If poverty ever grooms a person to become a good leader as many politicians who have come through this experience claim today, then I feel I should be one of the best leaders in the world. Born in the family of a landless peasant in a remote community, I have got the real taste of what is it like to be ‘poor’, in the actual sense of the word. As early as I can remember, we were living on somebody else’s land, cultivating their farmland and dividing the harvests in mutually agreed proportions. Nevertheless, I was too young to feel the pain my parents were going through in ensuring that we didn’t starve to death.
The village of Dipu Jhora (present-day Damzhagsa) under Chengmari Gewog in Samtse was indeed lively with a beautiful natural landscape. Surrounded by green forests aligned with a beautiful stream Sibo Khola running along the edge of the valley, Nature had given us almost everything we needed although we were very poor. The wild potatoes, wild vegetables and wild fruits were plenty in the jungles and my dad would often go to harvest them whenever we didn’t have anything to eat at home. Apart from whatever little shares we got from seasonal farming, the major supply of our food came from the wild. So, I am thankful to Mother Nature for blessing us with such wonderful gifts of life. Without such alternatives, I am sure we would have starved. I feel we survived like refugees in a village where we didn’t have anything to claim as our own. There were times when we even had to sleep without meals. I still remember one evening when my dad had gone to attend a religious ritual somewhere, my mom (my step-mom) cooked a few cobs of premature corn (the maize plants were just in their blooming stage) and served us the soup for dinner. It was sweet but no grains at all. At times, we survived on porridge and wild products.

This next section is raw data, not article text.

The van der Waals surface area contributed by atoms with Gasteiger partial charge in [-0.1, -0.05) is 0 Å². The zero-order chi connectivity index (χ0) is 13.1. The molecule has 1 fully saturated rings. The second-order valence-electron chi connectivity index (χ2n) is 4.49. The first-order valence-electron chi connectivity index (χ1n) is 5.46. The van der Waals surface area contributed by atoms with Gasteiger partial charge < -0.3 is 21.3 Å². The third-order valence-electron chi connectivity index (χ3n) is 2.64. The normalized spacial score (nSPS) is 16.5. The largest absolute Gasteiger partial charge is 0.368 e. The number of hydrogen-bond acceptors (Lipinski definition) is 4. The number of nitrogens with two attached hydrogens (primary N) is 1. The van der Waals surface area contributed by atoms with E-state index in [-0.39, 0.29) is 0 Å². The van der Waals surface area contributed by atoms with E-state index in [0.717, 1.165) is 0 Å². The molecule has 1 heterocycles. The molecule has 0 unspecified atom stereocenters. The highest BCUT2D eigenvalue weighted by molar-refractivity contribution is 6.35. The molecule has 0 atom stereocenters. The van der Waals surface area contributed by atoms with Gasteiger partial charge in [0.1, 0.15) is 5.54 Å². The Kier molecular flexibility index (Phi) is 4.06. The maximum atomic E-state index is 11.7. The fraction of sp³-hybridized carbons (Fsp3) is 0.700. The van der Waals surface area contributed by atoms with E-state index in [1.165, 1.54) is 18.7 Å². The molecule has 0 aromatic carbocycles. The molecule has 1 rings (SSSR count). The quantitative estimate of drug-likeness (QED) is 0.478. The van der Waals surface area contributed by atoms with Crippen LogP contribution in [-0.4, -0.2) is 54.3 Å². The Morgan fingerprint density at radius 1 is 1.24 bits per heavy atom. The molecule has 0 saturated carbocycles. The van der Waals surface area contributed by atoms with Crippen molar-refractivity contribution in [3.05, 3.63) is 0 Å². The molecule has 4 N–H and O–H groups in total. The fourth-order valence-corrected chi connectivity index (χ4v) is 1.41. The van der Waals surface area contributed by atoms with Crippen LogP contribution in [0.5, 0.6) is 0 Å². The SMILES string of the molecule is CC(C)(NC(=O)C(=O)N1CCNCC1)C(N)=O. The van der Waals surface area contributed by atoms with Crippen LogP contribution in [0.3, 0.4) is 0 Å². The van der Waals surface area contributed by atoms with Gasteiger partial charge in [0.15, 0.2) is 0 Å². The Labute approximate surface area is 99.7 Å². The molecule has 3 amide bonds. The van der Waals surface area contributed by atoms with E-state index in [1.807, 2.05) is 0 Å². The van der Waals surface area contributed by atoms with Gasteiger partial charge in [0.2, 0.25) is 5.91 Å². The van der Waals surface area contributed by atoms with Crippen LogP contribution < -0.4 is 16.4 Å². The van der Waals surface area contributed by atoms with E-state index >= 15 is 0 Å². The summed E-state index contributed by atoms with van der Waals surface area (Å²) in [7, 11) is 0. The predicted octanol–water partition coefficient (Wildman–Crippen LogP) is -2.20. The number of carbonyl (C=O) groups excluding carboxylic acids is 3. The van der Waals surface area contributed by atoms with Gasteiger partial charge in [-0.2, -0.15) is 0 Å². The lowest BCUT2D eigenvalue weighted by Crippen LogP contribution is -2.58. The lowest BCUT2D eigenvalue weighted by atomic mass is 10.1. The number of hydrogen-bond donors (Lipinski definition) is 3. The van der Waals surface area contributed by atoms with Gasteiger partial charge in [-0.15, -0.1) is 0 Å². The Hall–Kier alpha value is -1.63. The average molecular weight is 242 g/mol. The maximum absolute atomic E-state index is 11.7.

I was wondering how we came to Dipu Jhora in the first place. I was curious of my ancestral route. So when I grew up, I asked my dad about this whole journey. I have learned from him that he was originally from Denchuka in Dorokha under Samtse Dzongkhag. I don’t know for what reason he decided to leave his ancestral home in Denchuka and move to Chengmari which was not my mother’s village either. My mother was from Pugli in Gomtu and literarily there wasn’t anything that connected us to Chengmari. With my dad’s migration to Chengmari, we have lost our share of the ancestral property in Denchuka which was left to only one uncle (my dad’s elder brother). My dad had told me while he was alive that the small orange orchard which we looked after in Chengmari was ours own. But after he got partially paralyzed on the left-side of his body in November 1990, we started living with my uncle (my dad’s youngest brother) in Samtse and we never went back to our village since then. So in 2011, I went to my village to confirm if that orchard really belongs to us. I was told that my dad’s friend who was popularly called Pipli Maila was taking care of the orchard and I and my uncle went to his place to discuss how I could claim it now. But when we reached there, he told me the whole story about the orchard and my dad’s early days. I knew that Pipli Maila was his village-mate from Denchuka and that he had migrated much earlier than my dad. I think my dad could have actually followed him to Chengmari. He told me that my dad initially had come empty-handed and that he let him share his house. So, they lived together for some years. The orchard was gifted to my dad by a village man who moved to India and settled there. When the surveyors came, they surveyed the orchard in my dad’s name but when he was required to pay Nu.10.50 for the separate Thram, he couldn’t afford it and decided to merge it with that of Pipli Maila. Since then, my dad had never helped him even pay the tax and I was told that all the receipts for the tax he has paid for the orchard so far bear his name only. So, even the small hope of getting the orchard vanished into the thin air. With a great disappointment, I had to leave what was supposed to be my lovely village. Today, I feel I am nowhere. I have a Thram number which I can use it for official documents but I have no land associated with the Thram number. I have a house number but I have no house. I don’t even know where that Thram plot is. I have tried to locate it a couple of times but it seems it isn’t even in my dad’s name and now nobody knows where it is. The Land Commission record shows that it has not been even surveyed because of unresolved issues but I don’t even know what issues are there. It’s reflected that the Thram owner is Kumar Ghaley who is not at all related to us and I don’t even know who he is. Now with my hard-earned money, I am trying to buy a few plots, which will be the only asset I would be leaving behind for my children in the name of ancestral property. I feel I am taking the whole responsibility of creating the ancestral heritage for my descendants because I haven’t physically inherited anything from my ancestors. I don’t want my kids to suffer like me. At least I am glad that my dad has given me education because of which I feel I will be able to rebuild my generation now.